Naivedya: Sweet Appe

Nothing shouts coastal cuisine than an abundance of coconut in it. Other than seafood, that is. But we are still in the festive mood and so lets just stick to the coconut part. If I had any doubts regarding the role coconut plays in our life, they are crushed to smitterens every time I ask my mom for a traditional recipe. And it was replayed again when I asked for the recipe of Goud(Sweet) Appe (dumplings?). These appe are the traditional naivedyam offered to Ganpati during the Chavathi festival. They are made of, among other things, coconut and jaggery which seems to be a recurring theme in all the forms of prasad that is offered to this diety. Of course, growing up they were not my favorite things but as is the case with things, once they were no longer present I missed them. I asked my mom for the recipe so that I could recreate it this year. Now we are all familiar with the way moms tend to dispense recipe nuggets. However, with traditional recipes like these which are made once a year, my mom has exact proportions for all the ingredients except they are in coastal cuisine lingo.

Do you all remember basic geometry theorems? You have one-line theorems that you have to prove using other one-line theorems that could be proved using the current theorem you are trying to prove? You do? Good. Because deciphering the recipe is almost the same. Of course, there are some basic assumptions.

First, the ingredient list.

“Ekka Narla-ka, ek Kilo Goud aNi ek Kilo Rawa”

Translation:

For one coconut, one kilo jaggery and one kilo rawa.

Assumptions:

1) One coconut = gratings of one coconut.
2) Size of said Coconut = medium.
3) Any konkani worth his/her salt would know what a medium coconut is. (Have I not taught you anything, O clueless child of mine?)

Procedure Part 1.

Narla Vatooche, goud ghalnu melNu yevve tai vatooche. Kadeke rawa ghalnu ek pati ghundache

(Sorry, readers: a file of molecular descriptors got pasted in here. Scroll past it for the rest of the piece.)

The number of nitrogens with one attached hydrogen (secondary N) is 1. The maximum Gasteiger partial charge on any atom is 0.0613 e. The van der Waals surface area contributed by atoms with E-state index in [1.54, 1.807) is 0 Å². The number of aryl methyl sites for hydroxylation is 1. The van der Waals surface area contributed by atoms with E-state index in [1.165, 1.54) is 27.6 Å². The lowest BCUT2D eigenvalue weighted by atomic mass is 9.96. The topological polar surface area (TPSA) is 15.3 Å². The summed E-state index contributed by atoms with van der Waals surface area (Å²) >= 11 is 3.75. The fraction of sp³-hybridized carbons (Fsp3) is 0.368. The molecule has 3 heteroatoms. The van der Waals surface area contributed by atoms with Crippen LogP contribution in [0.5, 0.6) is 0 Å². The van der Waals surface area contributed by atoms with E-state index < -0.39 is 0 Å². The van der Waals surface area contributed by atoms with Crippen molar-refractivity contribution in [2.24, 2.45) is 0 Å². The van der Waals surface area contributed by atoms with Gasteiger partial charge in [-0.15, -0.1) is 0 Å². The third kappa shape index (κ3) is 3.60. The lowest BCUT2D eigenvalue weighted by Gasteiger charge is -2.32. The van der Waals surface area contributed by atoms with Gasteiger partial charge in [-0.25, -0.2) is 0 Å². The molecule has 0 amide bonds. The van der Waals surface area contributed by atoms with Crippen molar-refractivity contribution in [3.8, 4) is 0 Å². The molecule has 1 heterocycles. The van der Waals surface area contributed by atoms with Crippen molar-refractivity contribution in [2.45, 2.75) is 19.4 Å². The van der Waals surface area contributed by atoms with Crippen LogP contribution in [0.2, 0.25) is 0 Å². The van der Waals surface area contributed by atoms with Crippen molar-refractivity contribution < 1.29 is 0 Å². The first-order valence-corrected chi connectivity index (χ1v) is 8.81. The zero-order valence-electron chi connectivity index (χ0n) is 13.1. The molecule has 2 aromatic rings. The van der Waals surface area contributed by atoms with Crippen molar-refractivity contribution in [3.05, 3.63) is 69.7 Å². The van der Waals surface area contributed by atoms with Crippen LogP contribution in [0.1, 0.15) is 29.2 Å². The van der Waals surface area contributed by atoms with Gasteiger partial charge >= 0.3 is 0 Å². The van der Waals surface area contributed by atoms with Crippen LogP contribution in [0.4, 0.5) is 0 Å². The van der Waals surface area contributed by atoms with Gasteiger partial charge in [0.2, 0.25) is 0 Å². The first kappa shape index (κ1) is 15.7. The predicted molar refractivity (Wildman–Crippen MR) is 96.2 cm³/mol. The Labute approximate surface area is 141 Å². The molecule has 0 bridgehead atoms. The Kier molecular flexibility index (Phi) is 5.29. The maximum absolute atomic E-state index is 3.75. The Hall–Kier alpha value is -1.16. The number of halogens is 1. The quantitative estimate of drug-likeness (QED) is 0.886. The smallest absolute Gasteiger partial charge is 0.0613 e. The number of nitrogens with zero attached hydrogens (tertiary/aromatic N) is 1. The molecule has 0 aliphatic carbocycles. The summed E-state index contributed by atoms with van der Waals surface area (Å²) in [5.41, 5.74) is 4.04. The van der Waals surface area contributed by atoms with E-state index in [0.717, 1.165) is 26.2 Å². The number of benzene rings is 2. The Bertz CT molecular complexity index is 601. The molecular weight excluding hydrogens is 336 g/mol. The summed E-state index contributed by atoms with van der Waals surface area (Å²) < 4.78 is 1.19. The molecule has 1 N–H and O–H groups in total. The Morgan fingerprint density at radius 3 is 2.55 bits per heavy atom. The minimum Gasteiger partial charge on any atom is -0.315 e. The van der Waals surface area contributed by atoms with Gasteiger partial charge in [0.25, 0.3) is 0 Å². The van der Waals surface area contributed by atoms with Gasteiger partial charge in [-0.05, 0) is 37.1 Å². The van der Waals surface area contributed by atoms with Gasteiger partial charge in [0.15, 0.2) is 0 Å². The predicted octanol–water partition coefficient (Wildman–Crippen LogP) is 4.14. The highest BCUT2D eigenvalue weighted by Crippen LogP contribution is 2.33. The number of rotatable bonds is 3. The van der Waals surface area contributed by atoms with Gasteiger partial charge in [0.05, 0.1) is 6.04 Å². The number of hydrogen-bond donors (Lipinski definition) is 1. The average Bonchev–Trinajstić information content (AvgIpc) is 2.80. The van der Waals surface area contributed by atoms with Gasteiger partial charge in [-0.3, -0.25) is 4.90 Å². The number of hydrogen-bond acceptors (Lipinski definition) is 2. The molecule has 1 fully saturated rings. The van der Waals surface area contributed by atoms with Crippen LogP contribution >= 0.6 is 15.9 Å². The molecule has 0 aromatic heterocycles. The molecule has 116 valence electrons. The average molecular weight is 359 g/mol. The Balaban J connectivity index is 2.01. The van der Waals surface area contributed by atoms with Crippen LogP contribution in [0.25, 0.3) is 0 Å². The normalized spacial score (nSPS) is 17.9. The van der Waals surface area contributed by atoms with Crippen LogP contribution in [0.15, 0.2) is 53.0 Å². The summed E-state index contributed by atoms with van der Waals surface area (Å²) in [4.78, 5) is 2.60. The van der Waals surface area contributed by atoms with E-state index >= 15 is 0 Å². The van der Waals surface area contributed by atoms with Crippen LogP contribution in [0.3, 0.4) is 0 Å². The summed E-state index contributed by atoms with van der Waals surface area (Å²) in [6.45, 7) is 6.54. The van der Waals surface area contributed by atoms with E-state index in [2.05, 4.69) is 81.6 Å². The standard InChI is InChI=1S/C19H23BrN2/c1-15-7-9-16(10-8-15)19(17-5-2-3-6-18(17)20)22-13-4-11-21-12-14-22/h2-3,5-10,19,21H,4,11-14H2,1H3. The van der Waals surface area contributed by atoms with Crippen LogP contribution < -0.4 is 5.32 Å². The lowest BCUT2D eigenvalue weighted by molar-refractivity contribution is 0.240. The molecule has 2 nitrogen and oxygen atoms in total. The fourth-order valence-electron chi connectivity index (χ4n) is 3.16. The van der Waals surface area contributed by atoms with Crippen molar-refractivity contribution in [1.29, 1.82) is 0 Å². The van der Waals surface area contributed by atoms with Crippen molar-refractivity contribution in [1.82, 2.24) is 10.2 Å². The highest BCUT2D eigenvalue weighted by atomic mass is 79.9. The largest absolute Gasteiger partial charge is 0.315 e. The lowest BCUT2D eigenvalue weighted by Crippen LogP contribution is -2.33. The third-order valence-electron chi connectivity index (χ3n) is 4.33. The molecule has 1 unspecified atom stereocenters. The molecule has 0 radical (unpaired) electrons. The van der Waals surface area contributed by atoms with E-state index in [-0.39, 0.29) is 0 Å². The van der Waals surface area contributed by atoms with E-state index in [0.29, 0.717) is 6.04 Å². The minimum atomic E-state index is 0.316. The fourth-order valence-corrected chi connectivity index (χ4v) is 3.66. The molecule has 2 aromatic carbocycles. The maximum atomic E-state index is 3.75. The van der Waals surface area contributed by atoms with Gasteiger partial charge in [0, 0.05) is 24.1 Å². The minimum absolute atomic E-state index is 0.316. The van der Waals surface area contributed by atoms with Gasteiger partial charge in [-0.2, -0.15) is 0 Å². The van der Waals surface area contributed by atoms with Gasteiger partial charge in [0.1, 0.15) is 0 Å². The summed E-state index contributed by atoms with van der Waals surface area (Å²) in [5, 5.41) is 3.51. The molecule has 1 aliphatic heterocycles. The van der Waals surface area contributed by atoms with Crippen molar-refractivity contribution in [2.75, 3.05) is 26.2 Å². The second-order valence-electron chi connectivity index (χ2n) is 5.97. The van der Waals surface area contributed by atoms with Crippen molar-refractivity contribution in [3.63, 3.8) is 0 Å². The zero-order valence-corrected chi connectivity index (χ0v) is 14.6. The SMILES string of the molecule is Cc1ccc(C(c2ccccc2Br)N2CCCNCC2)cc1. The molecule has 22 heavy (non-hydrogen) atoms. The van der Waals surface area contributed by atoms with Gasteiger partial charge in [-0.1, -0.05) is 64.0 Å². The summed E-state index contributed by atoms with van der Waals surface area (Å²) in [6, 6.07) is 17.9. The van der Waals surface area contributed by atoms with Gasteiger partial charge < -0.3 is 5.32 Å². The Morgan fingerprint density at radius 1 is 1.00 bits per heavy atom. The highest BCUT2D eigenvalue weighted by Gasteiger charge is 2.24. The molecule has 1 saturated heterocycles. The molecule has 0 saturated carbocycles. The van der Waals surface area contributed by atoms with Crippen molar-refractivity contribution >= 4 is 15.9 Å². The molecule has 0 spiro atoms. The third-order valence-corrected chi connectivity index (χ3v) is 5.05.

Translation:

Grind coconut, add jaggery and grind till everything is mixed. Finally add rawa and blend once to mix.

Assumptions:

1) 1 kilo Jaggery = 1 kilo jaggery grated.
2) Cardamom not mentioned is cardamom included.
3) Grind coconut = grind coconut till just enough.
4) Any konkani worth his/her salt would know how much is just enough. (Have I not taught you anything, O clueless child of mine?)

Procedure Part 2.

Don ghante puNi bareen kaNu dAvarche. Maagiri hoguru Ujjari toLNu kadche.

Translation:

Keep aside for at least two hours and deep-fry on a low flame.

Assumptions:

1) Deepfrying Fat = Ghee.

The last one is the best because she manages to give the most important tips for the recipe in one sentence. One, to let the mixture rest and two, to deep fry on a slow flame. How do you know when it is cooked? Any Cook worth his/her ……

—-Sorry Mom—–

Goud Appe

The biggest challenge after deciphering the recipe was to convert it into cup measures. Even though I have access to a coconut, the necessary implements for grating it and the enthu to grate it, the output from those proportions would still take us weeks to finish off. The second problem was the deepfrying the mixture. There is essentially no binder ingredient (like flour) in this mixture and it depends on the rawa absorbing all the liquid from the coconut and jaggery to help keep it together. The resting period goes a long way in achieving that. I have cribbed about my bender before and I do it again. In my kitchen, it is doing a job it is not engineered to do. Extra liquids go a long way in achieving this. More liquids means more trouble for the mixture to bind together. So, I decided to forgo the deepfrying to actually making them like appe. Which means access an Aebleskiver pan or the japanese takoyaki pan or the appam pan is essential.